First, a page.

Q&A: Mark Schwabero, Mercury Marine
In 2012, Mercury Marine was a bright spot for Brunswick when it posted $404.4 million in sales – a 12-percent increase over the prior year. Post-Miami Boat Show where it made several product introductions, Boating Industry spoke with Mercury President Mark Schwabero about what made 2012 a success and his views on the outboard industry.
What were the factors that led to Mercury’s success in 2012?
We were really excited about the success of our new 150-horsepower FourStroke outboard, which had a big piece in that success. But also, it was really just the recovery that we have started to see in some of the markets, like the aluminum fishing category and pontoons, which carry outboard motors.
We also had a great year with our parts and accessories businesses as both Land ‘N’ Sea and Attwood experienced record sales.
What made the 150-horsepower FourStroke successful?
The biggest thing was, from day one, we really wanted the product to connect with the consumer, and throughout the product development process we really focused on what the end consumer wanted to see and experience and have in the engine. Bottom line, research proved to be correct.
Features like the simplicity of the engine, the ease of service and general maintenance requirements are the things on the engine that resonated.
How important is ease of maintenance for today’s consumer?
It does a couple of things. For those individuals who want to maintain their own engine, even something as simple as doing winterization, they are able to do that. I think the other fact is when they see the ease of doing maintenance tasks like that brings comfort about the product itself.
What other important trends are you seeing in the outboard segment?
As it relates to consumers, their expectations are being driven more and more by what they are experiencing with other purchases and other products [outside of boating]. One area that we talk about is making our products more and more intuitive to the consumer. I think that is resonating with them.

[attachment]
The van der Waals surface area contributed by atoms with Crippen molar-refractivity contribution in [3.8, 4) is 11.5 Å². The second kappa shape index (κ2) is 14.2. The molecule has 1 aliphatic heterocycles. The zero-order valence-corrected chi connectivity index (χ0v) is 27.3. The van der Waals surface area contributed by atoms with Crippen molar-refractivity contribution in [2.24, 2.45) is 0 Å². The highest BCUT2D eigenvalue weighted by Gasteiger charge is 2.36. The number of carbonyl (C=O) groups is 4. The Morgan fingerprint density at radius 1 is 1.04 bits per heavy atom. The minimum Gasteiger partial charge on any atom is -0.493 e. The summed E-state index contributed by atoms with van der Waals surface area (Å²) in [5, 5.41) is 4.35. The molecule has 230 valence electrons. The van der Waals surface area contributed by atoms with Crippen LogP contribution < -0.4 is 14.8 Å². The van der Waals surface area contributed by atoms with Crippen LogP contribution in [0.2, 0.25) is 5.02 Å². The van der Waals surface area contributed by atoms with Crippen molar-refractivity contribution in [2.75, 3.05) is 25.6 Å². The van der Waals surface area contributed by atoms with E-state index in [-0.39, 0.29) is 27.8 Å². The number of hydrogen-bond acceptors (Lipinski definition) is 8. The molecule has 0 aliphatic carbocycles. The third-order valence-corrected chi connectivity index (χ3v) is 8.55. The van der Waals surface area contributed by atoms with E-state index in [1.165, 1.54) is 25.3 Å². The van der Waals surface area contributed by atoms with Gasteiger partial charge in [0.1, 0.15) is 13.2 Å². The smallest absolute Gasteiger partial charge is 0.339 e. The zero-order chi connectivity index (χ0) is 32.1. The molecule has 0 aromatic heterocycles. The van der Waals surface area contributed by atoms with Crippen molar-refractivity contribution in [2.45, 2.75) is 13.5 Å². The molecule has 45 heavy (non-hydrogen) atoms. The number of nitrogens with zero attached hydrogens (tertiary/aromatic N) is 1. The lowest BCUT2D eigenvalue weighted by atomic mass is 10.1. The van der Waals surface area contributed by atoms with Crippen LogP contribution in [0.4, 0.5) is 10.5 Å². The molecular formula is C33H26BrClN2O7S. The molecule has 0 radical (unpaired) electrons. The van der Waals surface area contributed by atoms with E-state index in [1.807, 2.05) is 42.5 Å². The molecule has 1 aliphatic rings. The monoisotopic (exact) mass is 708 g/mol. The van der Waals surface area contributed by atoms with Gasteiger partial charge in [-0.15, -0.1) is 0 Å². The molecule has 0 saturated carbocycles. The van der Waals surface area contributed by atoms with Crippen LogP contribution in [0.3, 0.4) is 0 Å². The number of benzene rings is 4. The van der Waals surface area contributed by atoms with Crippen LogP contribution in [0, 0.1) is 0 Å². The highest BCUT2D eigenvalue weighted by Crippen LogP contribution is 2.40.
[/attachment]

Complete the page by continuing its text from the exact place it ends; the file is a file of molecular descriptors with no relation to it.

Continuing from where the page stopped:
Outboard-powered segments like aluminum fishing boats and pontoons seem to be leading the recession. That must be a great advantage for the outboard industry?
It is a great thing to see the recovery overall; it is good for us but it is also good for our dealers and distributors, particularly in the United States and Canada.
These segments tend to go down a little earlier in poor economic times, and they tend to come back a little earlier in [improving] economic times because those buyers often see or feel the economic times a little sooner on both ends. They are typically a solid consumer at all times, but they are one group that we can gauge the market around.
Overall, we are just grateful to see people seeing and understanding the quality of life and things that can come with being a boater.
Post-recession Mercury decided to consolidate its operations in Fond du Lac, Wisc., and close its Stillwater, Okla., facility. How has the decision affected the company since?
It was a difficult decision to leave Stillwater with the history, heritage and great workforce we had there. The reality was we needed to get positioned for the reality of the market going forward. It was going to be a smaller market and a different market than what we had experienced in the past.
With that consolidation, Mercury embarked on a plan to expand its facility in Wisconsin with the help of a total of $128 million in financial assistance from the city of Fond du Lac, the county of Fond du Lac and the state of Wisconsin. Where is that expansion and how will it affect Mercury’s operations?
We finalized the consolidation in early 2012, and now some of our expansion has been into some additional manufacturing capability for current and future products and also some expanded capabilities in our product development and engineering areas for testing and diagnostic capabilities.
It just continues to show our willingness to invest in the industry and continued desire to keep bringing innovation and new products to the marketplace.
The manufacturing portions of the expansion are now in the process of having equipment installed, and the PD&E areas are on schedule to be done by the end of the year.